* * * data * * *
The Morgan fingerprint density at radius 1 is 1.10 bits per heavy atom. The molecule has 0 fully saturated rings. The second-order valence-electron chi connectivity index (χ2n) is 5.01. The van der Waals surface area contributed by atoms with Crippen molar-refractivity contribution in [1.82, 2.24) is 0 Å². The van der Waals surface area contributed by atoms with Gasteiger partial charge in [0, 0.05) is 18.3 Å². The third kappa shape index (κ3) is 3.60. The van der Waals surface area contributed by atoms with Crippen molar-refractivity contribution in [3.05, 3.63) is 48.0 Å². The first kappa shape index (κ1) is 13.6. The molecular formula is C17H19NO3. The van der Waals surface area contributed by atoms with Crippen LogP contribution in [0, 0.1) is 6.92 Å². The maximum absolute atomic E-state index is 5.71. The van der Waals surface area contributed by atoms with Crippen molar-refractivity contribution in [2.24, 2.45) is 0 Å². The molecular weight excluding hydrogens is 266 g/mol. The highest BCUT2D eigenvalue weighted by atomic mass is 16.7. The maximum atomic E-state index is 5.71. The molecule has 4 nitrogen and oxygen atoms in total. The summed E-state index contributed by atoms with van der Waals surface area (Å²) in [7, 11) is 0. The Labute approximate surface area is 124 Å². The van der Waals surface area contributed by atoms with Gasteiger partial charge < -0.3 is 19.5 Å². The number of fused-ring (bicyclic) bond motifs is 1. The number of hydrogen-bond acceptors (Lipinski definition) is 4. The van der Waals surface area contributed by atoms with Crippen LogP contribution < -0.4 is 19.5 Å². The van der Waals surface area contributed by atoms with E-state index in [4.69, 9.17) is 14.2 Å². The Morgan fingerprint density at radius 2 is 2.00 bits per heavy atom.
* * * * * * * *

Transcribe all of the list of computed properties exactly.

The Morgan fingerprint density at radius 1 is 1.10 bits per heavy atom. The molecule has 0 fully saturated rings. The second-order valence-electron chi connectivity index (χ2n) is 5.01. The van der Waals surface area contributed by atoms with Crippen molar-refractivity contribution in [1.82, 2.24) is 0 Å². The van der Waals surface area contributed by atoms with Gasteiger partial charge in [0, 0.05) is 18.3 Å². The third kappa shape index (κ3) is 3.60. The van der Waals surface area contributed by atoms with Crippen molar-refractivity contribution in [3.05, 3.63) is 48.0 Å². The first kappa shape index (κ1) is 13.6. The molecular formula is C17H19NO3. The van der Waals surface area contributed by atoms with Crippen LogP contribution in [0, 0.1) is 6.92 Å². The maximum absolute atomic E-state index is 5.71. The van der Waals surface area contributed by atoms with Crippen molar-refractivity contribution in [2.24, 2.45) is 0 Å². The molecular weight excluding hydrogens is 266 g/mol. The highest BCUT2D eigenvalue weighted by atomic mass is 16.7. The maximum atomic E-state index is 5.71. The molecule has 4 nitrogen and oxygen atoms in total. The summed E-state index contributed by atoms with van der Waals surface area (Å²) in [7, 11) is 0. The Labute approximate surface area is 124 Å². The van der Waals surface area contributed by atoms with Gasteiger partial charge < -0.3 is 19.5 Å². The number of fused-ring (bicyclic) bond motifs is 1. The number of hydrogen-bond acceptors (Lipinski definition) is 4. The van der Waals surface area contributed by atoms with Crippen LogP contribution < -0.4 is 19.5 Å². The van der Waals surface area contributed by atoms with E-state index in [4.69, 9.17) is 14.2 Å². The Morgan fingerprint density at radius 2 is 2.00 bits per heavy atom.